Felixstowe South reconfiguration inspector's report

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The Strategic Rail Authority

4.22 The SRA has been in discussion for more than two years with the Promoters regarding their development proposals for both Bathside Bay and Felixstowe. Although a holding objection was originally submitted to the Felixstowe proposals, that is now withdrawn, and the Authority wish to be regarded as supporters of the reconfiguration scheme.

4.23 The SRA's interest in these developments is to ensure that as many containers as possible are carried inland by rail to the extent of the existing and planned capacity of the rail network. From the point of view of rail freight transport, Felixstowe is a good location for container port development because it has an existing rail link, and is well placed geographically in relation to the national rail network. The concentration of container port capacity in large terminal facilities favours rail, because a greater volume of rail traffic enables economies of scale to be achieved, with daily services to more destination terminals. The line to and from the Port currently accommodates 21 two way trains per day. Its maximum capacity would be 25 two way trains per day. Nevertheless, the capacity of the Felixstowe Branch Line and the Ipswich Marshalling Yard, and the gauge limitations of the cross country and East Coast Main Line routes are major constraints at present to the growth of rail freight traffic. If those constraints were to be removed, existing capacity on the rail network would be expected to be sufficient to serve at least a 26% rail mode share of hinterland containers through the Port if development at Felixstowe alone were allowed to proceed. If both Felixstowe and Harwich were to be improved as the Promoters wish, the rail capacity would be sufficient for a 25% mode share until around 2018. Thereafter, unless there was to be further investment in the network (or unless additional train paths were to become available or the average length of trains was to increase above twenty four wagons) the mode share would decline to 22% in 2022 and 2023.

4.24 Gauge clearance from Felixstowe to Nuneaton to W10 standard (to allow High Cube containers to travel on standard wagons) was a project the SRA originally announced in 2001. Since then, however, the funding situation for the railway industry has become such that the project cannot be funded by the rail industry itself. Gauge clearance to W10 standard is, however, something that the SRA continue to wish to see, and the provision in the Section 106 Agreement in relation to the reconfiguration scheme to clear the part of the route from Felixstowe to Peterborough is very much welcomed by the SRA. This would allow the potential rail share to be achieved, because the route via the North London Line to the West Coast Main Line would be able to accommodate some of the containers leaving the Port, and the route across country to Peterborough and then on to the East Coast Main Line would cater for the balance.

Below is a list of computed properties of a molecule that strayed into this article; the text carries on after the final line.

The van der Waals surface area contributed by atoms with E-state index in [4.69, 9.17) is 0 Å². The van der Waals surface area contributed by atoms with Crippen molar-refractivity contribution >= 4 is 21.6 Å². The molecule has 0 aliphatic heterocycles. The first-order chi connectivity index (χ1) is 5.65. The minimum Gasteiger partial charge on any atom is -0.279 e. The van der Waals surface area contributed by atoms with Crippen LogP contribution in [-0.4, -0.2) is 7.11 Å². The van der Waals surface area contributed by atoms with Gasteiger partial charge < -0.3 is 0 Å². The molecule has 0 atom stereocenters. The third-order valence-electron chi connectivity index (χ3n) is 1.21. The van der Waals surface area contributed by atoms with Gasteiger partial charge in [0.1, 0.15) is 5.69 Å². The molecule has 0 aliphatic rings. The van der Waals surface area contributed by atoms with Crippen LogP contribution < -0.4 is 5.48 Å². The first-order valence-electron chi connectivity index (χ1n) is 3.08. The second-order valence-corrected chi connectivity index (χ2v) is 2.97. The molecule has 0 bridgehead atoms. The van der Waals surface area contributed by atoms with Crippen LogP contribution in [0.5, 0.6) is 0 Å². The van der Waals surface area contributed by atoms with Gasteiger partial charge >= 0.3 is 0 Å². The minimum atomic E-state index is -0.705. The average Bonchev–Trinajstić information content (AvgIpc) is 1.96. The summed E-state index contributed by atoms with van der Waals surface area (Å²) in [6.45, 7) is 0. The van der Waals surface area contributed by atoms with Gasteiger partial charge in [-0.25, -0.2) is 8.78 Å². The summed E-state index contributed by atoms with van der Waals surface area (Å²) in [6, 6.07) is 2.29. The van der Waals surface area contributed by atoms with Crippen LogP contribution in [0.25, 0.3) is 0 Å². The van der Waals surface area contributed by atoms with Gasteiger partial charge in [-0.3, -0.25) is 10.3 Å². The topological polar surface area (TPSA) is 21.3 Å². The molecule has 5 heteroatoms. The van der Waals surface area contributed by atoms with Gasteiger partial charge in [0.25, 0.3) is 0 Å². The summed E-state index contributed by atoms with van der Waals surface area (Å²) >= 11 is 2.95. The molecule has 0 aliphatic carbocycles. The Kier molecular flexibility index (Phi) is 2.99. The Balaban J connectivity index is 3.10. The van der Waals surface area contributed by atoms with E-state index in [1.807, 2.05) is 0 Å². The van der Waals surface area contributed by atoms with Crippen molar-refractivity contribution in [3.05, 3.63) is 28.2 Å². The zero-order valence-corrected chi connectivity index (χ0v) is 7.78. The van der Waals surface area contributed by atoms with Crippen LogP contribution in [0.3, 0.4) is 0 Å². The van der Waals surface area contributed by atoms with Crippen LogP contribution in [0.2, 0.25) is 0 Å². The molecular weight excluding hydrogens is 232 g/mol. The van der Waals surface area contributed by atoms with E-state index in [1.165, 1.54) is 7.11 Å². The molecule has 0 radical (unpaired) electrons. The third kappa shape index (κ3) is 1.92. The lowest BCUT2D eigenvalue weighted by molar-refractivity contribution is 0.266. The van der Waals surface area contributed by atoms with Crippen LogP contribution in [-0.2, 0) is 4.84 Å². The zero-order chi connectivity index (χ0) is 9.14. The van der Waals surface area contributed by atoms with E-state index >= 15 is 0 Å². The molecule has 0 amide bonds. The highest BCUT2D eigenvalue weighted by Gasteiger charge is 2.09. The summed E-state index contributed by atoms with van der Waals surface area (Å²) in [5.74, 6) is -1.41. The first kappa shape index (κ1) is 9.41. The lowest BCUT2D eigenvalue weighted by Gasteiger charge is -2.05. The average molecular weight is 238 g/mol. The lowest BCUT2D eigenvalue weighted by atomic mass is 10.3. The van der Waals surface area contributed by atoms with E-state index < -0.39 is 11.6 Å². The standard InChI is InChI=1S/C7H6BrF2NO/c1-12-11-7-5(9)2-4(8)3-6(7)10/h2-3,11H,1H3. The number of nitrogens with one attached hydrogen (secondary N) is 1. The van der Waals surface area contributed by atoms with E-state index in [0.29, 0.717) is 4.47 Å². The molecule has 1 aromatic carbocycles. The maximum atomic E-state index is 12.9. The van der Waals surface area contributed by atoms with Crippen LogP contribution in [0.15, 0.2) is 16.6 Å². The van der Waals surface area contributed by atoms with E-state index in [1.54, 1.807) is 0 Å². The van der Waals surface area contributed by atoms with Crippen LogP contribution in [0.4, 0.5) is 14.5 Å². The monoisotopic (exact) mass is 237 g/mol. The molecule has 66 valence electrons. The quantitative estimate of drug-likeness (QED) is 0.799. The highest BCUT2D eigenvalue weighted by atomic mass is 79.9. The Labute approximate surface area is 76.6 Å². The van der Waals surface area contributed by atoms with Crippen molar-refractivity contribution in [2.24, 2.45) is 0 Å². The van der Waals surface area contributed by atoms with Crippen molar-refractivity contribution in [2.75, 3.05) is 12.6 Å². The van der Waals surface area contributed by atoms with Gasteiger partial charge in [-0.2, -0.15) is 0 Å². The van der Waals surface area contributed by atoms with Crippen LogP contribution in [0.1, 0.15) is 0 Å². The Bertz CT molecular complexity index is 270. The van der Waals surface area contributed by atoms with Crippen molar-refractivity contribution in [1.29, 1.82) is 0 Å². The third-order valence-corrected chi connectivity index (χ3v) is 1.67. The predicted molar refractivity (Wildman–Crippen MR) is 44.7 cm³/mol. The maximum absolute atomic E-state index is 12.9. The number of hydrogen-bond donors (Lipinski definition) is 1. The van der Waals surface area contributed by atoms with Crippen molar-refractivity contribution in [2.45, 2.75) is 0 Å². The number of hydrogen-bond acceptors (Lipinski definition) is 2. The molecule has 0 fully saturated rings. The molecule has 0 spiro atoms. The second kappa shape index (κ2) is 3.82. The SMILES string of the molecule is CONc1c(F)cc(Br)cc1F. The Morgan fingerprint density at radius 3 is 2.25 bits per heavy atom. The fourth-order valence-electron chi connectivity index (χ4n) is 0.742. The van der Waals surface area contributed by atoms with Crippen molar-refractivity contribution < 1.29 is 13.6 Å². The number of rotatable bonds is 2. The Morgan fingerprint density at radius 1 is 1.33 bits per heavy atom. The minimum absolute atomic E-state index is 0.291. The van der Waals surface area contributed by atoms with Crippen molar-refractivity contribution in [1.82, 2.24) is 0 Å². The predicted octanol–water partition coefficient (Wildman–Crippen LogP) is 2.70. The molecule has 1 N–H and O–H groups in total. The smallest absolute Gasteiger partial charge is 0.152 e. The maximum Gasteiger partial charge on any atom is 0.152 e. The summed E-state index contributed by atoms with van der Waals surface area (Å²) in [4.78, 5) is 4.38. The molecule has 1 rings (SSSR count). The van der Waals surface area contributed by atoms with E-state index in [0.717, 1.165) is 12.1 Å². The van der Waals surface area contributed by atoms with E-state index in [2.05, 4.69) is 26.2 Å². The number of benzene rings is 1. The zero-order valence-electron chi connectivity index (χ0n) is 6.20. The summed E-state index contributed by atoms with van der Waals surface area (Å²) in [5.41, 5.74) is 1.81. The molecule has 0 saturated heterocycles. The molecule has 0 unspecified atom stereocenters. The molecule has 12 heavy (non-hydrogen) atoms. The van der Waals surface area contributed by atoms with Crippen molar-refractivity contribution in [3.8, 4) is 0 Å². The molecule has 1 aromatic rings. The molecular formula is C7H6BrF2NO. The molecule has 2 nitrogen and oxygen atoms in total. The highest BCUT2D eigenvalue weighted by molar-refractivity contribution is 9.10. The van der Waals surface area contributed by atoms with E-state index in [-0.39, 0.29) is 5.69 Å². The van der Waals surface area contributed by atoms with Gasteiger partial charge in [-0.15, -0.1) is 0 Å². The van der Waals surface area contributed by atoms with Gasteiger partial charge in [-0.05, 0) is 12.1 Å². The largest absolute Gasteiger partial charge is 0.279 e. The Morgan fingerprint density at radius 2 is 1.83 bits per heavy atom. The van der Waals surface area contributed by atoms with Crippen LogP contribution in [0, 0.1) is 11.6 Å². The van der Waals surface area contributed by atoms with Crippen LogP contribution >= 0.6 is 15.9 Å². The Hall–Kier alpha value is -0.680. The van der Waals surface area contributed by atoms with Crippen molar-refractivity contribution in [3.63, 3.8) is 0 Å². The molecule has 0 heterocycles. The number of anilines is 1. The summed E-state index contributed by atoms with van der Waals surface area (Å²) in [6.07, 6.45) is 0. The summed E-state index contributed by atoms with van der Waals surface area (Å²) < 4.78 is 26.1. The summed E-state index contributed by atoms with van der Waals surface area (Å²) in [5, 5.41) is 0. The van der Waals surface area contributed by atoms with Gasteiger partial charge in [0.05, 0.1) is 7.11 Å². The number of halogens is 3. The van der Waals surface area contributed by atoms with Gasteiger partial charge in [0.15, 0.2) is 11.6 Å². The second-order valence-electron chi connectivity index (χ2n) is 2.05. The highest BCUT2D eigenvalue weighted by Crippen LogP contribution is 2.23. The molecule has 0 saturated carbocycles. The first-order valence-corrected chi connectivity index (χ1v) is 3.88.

4.25 The rail provisions in the Section 106 Agreement would require the Promoters to enter into a commercial contract with Network Rail (or any successor to the SRA) to implement capacity enhancements to the Felixstowe Branch Line, the Ipswich Marshalling Yard, and, if necessary also on the cross country route to Peterborough. The works would also cover whatever is necessary to achieve W10 gauge clearance between Ipswich and four Yorkshire terminals. Unless the commercial contract was signed by Network Rail, the Promoters would not be able to implement the Felixstowe South Reconfiguration without a new planning application and permission. The commercial contract would require the works to be completed by 31 December 2009.

4.26 The Highways Agency has suggested that the specification of the rail works in the Section 106 Agreement is insufficiently precise. The SRA does not agree. The Section 106 Agreement adopts the familiar Grampian approach by providing that development could not proceed until the necessary contract for the works had been signed.

4.27 The SRA and Network Rail have undertaken surveys of the routes concerned to establish which structures would infringe W10 gauge. In most cases, the most cost effective way to achieve W10 gauge is also known. However, the work is not yet at the stage where this can be decided definitively in every case. The description of the works in the Section 106 Agreement is therefore not intended to be a detailed specification. The full details of the necessary works would be included in the binding legal agreement which would need to be achieved before work on the port development could proceed. The purpose of including a description of the works in the Section 106 Agreement is to provide sufficient information to allow the planning application to be determined. This is a similar approach to that adopted in relation to highway work, where customarily a Section 106 Agreement will contain a Grampian prohibition on implementation of development until an agreement under Section 278 of the Highways Act 1980 has been concluded.